These are some of the long lists of incidents, which do not point towards a healthy sporting environment. And it isn’t just the Inter IIT players who are infuriated. When the GNS Council received a review regarding CPA through online sources, it reflected unpleasant trends. Beginners, who just want to learn a particular sport, in most cases, expressed that they had been given zero to negligible attention. Alumni have voiced their dissent towards the downward slide and their emails to the Director and other relevant authorities raise our eyebrows and points towards issues of incompetency, haphazard work ethics, and financial mismanagement.

Sports can add a unique dimension to each one’s life. With an expenditure of about two crores per annum, and with the availability of world-class infrastructure, we can feed the sporting desires of a much larger community and with a much higher quality of training. But, if we look at the sporting opportunities available to the general community, the situation is nasty. Most of the students seem discontented from the approach of not giving due attention if someone isn’t a probable member of the team. A large gap has been created between sports enthusiasts of the campus and the contingent. Problems like this are profoundly denting the sports culture in our campus.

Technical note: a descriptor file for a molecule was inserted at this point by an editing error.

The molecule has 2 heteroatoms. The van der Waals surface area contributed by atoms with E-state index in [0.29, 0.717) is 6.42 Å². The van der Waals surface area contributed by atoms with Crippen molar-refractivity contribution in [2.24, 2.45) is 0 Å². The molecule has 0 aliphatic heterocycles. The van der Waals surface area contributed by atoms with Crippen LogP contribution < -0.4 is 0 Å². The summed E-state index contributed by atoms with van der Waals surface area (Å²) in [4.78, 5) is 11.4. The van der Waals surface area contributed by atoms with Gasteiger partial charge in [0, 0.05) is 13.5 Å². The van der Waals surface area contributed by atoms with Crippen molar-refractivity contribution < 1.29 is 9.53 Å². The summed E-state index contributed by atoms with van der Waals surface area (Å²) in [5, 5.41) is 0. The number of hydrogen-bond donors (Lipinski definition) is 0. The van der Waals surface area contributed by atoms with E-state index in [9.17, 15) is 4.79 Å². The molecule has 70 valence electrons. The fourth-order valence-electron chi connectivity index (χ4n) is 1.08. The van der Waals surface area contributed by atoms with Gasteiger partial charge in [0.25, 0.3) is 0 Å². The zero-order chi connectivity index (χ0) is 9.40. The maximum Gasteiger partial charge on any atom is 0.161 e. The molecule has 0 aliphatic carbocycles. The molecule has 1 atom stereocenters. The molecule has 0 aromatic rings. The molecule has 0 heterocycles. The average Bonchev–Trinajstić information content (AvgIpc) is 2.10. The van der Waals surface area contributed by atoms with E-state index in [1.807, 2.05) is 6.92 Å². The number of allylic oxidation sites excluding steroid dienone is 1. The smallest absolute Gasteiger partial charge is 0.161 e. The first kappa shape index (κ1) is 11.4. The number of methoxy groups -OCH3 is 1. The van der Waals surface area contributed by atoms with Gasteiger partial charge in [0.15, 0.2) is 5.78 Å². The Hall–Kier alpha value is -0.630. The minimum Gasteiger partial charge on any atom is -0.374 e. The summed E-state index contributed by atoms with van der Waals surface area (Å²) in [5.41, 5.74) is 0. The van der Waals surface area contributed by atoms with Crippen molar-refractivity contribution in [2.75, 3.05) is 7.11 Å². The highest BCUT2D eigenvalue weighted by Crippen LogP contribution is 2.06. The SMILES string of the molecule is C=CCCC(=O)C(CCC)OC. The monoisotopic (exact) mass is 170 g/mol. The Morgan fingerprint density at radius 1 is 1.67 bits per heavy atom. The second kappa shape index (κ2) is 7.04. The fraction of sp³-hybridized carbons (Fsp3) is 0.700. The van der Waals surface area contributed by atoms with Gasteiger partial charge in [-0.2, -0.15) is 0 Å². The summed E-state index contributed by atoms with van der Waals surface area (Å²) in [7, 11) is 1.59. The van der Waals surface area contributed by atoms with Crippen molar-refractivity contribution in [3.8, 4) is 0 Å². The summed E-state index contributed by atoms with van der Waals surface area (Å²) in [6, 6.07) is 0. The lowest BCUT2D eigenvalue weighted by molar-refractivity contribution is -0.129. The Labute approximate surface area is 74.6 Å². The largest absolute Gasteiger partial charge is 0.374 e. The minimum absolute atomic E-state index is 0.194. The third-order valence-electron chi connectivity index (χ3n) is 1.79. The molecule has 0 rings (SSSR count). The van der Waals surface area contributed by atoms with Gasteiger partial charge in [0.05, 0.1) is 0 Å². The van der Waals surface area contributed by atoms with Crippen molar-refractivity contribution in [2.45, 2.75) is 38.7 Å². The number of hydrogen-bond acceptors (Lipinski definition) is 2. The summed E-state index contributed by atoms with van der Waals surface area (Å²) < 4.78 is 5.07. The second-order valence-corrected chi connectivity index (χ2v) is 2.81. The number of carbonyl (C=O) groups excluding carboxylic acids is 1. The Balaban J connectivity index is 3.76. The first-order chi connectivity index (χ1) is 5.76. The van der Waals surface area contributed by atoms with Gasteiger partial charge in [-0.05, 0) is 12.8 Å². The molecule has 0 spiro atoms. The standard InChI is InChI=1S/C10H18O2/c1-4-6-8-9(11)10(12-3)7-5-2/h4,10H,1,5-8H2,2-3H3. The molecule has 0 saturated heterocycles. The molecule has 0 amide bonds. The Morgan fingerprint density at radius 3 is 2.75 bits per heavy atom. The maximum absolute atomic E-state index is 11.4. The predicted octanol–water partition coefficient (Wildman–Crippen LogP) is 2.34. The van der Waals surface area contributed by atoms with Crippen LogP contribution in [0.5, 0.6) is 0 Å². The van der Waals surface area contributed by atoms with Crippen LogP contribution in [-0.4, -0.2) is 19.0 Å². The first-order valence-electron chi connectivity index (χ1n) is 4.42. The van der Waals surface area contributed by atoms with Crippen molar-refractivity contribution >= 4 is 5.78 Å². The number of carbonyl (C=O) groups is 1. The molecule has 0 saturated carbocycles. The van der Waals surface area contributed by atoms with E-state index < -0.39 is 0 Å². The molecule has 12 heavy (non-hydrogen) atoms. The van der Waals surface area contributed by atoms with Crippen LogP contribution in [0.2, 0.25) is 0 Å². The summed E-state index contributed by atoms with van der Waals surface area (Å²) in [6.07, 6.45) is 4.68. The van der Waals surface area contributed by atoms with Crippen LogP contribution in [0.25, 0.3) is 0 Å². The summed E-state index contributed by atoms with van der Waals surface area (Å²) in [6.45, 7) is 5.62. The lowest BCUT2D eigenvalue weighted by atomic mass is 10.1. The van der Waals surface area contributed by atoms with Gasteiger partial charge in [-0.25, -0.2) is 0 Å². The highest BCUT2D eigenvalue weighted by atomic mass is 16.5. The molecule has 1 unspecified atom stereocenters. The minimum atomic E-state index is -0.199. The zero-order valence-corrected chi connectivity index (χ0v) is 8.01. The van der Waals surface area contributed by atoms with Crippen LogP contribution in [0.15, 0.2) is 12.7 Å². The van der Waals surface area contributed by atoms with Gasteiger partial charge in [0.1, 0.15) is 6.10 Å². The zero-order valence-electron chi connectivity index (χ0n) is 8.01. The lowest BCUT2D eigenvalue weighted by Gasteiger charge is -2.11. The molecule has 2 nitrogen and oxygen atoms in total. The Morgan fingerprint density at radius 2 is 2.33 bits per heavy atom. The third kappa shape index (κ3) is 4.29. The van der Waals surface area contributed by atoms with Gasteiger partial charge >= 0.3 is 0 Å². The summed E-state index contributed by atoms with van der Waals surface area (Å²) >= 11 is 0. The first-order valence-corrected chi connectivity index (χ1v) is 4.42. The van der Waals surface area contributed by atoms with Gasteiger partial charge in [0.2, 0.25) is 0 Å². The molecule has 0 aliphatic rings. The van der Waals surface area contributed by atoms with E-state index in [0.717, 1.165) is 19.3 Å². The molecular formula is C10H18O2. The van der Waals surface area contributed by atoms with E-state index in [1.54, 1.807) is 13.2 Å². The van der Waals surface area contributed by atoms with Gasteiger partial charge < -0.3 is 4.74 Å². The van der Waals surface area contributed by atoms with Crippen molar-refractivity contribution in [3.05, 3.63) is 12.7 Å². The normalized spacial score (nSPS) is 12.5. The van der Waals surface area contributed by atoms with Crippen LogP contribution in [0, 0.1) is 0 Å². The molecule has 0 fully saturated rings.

The lack of accountability and discipline of the coaches is eventually leading to the downfall of the culture which took years to build. The lobbying, internal politics, and non-cooperation amongst coaches of the same sport among many other factors have rendered the deserving and hard working coaches as passive and led to their social sidelining. Under all such circumstances, sports cannot thrive. There is a genuine fear that if we do not arrest the slide, we may end up being even worse than we were a decade ago. Virtues like discipline, teamwork, belongingness, which sports instil in a person are going to be underdeveloped if the will to win is being compromised, the poor results are going to be reflected in the morale and the personality of the sportspeople of IITK, and the reputation of the institute is going to be corroded in all such sporting competitions.